Arrows have one point on the tip at the end without the feathers, so you can only have one target per arrow! The target cannot be both existing patients and prospective patients. That takes two arrows. Therefore it requires two videos, each with a distinct purpose. Patients are people who already were a prospect and are now a current customer. If you want to use the video for patient education, training, post operative instruction, or information, the messaging is different than the audience who has not yet chosen you and placed their trust in your ability to care for them.
Who is the target and what do they care about, specifically? An established patient already made a choice of provider, and now cares about getting better. A prospect cares about making a choice of whom to trust, which providers to avoid, and wants help to decide where to spend their money and place their trust. How will your video help them to do this? How does your product or service relate to those concerns? How does it compare with other choices out there? Is it equal? Is it better? How will you get that message across in a way that the message will be received?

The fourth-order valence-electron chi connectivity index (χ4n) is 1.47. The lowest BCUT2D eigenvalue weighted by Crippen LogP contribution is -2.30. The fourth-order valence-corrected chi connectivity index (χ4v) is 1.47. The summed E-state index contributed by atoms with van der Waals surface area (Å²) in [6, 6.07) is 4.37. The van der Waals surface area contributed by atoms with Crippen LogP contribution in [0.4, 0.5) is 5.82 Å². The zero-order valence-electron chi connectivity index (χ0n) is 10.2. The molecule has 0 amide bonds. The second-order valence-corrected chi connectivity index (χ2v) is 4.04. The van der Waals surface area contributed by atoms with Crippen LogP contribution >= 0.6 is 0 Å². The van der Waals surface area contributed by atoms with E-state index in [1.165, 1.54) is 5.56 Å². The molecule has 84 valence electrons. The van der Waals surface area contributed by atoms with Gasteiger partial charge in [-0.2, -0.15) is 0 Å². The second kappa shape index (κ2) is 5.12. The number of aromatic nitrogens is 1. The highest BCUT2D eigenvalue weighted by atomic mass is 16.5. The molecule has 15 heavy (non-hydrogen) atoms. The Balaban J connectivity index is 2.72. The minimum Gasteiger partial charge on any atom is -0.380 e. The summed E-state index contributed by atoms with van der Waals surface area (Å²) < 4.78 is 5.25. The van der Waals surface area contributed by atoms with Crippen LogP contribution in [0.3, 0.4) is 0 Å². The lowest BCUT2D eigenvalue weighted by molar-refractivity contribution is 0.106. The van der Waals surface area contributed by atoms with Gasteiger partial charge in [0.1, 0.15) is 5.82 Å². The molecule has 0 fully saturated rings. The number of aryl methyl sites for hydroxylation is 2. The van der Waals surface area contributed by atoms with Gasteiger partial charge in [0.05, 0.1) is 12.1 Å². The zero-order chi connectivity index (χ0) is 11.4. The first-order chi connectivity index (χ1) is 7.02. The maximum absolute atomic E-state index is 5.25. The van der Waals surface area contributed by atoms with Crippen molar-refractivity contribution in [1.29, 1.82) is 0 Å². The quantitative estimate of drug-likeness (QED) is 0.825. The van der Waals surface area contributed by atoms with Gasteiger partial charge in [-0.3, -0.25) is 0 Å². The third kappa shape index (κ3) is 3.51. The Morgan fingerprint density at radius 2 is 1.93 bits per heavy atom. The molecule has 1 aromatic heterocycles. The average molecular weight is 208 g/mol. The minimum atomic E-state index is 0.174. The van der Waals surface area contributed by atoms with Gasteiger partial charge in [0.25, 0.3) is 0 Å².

Establishing authority in a subject
If you want to establish authority, how will you say something different than what is already out there? How will you steal away another authority’s lead spot that has already been claimed? If this video is for information purposes does the market need another informational video? Consider this:
- Search term: “Wrist pain video” | Results: 16,700,000
- Search term: “Back pain video” | Results: 492,000,000